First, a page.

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Equal Pay Day Reminds Us the Wage Gap Still Exists -- Big Time

March was Women’s History Month, which gave us a chance to shine the spotlight on some of the amazing women business owners in our community and beyondOn April 10th, we acknowledge Equal Pay Day*. The date itself is a somber reminder of the significant gender-based pay-gap in the United States, since the date marks how far into 2018 a woman needs to work to earn what a man was paid in 2017. Based on 2016 U.S. Census data, women make 80 cents for every dollar a man earns, and moms earn even less -- 70 cents for every dollar paid to a dad.

 

The bad news gets even worse when we consider ethnicity, with African-American women averaging 63 cents on the dollar, Native American women bringing in 57 cents and Latinas getting only 54 cents for every dollar earned by a white, non-Hispanic man. Asian-American women average only 87 cents.

 

These grim statistics got us wondering:

  

graphic_equalpay.jpg

 

Thanks for sharing your experiences in the space below.

 

(*There’s a stand-alone Equal Pay Day for women in each demographic, including one for moms. Here’s the schedule for all the Equal Pay Days in 2018.)

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Equal Pay Day Reminds Us the Wage Gap Still Exists -- Big Time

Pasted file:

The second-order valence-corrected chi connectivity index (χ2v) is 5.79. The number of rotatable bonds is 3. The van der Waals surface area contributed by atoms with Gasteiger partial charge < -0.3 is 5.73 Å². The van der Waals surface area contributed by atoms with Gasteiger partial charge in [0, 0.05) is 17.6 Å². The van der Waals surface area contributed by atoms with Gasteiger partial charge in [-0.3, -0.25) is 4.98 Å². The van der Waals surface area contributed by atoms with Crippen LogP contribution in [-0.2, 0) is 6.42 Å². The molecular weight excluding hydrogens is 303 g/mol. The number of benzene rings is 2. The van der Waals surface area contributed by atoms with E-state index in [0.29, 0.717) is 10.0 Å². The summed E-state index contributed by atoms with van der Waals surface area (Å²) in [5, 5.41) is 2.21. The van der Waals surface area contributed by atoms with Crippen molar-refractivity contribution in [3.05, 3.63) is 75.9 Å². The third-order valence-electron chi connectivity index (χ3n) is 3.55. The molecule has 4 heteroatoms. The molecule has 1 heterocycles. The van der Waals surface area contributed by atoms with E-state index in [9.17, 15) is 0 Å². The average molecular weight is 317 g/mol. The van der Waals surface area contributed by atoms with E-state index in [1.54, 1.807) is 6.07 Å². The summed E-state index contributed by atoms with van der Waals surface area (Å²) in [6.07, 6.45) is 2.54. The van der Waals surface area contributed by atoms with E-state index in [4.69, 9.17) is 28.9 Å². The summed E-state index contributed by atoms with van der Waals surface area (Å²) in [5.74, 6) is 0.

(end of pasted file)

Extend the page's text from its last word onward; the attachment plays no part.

I read this article recently on Artsy about a survey revealing the wage gap between men and women working in the arts -- nearly $20,000. The study did find, however:

 

"...working in the arts offers some benefits to women not found in other fields, specifically for mothers. Generally, research shows that having a child as a woman incurs what is known as a “motherhood penalty.” Mothers typically make less money than women without kids. But when focusing on the arts, this study found no such career disadvantage. By way of explanation, the authors point to the flexibility of artistic careers, which are characterized by “project-based labor markets and periods of self-employment.”

 

Which is not news to self-employed folks, especially women, many of whom start working for themselves because they had children - so maybe that evidence is a bit more corrollary than causal.  What do you think, QB Community? 

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